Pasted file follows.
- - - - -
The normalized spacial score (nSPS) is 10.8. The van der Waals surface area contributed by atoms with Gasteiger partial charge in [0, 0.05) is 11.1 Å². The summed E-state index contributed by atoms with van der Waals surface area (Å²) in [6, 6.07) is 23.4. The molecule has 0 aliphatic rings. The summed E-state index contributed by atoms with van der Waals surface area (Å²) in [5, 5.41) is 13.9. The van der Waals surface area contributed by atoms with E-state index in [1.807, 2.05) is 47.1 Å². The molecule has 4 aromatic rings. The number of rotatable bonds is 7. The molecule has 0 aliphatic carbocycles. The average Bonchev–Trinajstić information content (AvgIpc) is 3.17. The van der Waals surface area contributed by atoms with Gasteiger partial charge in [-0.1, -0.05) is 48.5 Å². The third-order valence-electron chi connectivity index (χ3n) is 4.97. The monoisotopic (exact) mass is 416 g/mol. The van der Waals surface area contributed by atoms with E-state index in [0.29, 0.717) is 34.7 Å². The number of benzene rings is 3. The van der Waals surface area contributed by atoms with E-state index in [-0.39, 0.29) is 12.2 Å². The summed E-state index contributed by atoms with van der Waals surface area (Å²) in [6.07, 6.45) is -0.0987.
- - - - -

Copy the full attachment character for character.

The normalized spacial score (nSPS) is 10.8. The van der Waals surface area contributed by atoms with Gasteiger partial charge in [0, 0.05) is 11.1 Å². The summed E-state index contributed by atoms with van der Waals surface area (Å²) in [6, 6.07) is 23.4. The molecule has 0 aliphatic rings. The summed E-state index contributed by atoms with van der Waals surface area (Å²) in [5, 5.41) is 13.9. The van der Waals surface area contributed by atoms with E-state index in [1.807, 2.05) is 47.1 Å². The molecule has 4 aromatic rings. The number of rotatable bonds is 7. The molecule has 0 aliphatic carbocycles. The average Bonchev–Trinajstić information content (AvgIpc) is 3.17. The van der Waals surface area contributed by atoms with Gasteiger partial charge in [-0.1, -0.05) is 48.5 Å². The third-order valence-electron chi connectivity index (χ3n) is 4.97. The monoisotopic (exact) mass is 416 g/mol. The van der Waals surface area contributed by atoms with E-state index in [0.29, 0.717) is 34.7 Å². The number of benzene rings is 3. The van der Waals surface area contributed by atoms with E-state index in [-0.39, 0.29) is 12.2 Å². The summed E-state index contributed by atoms with van der Waals surface area (Å²) in [6.07, 6.45) is -0.0987.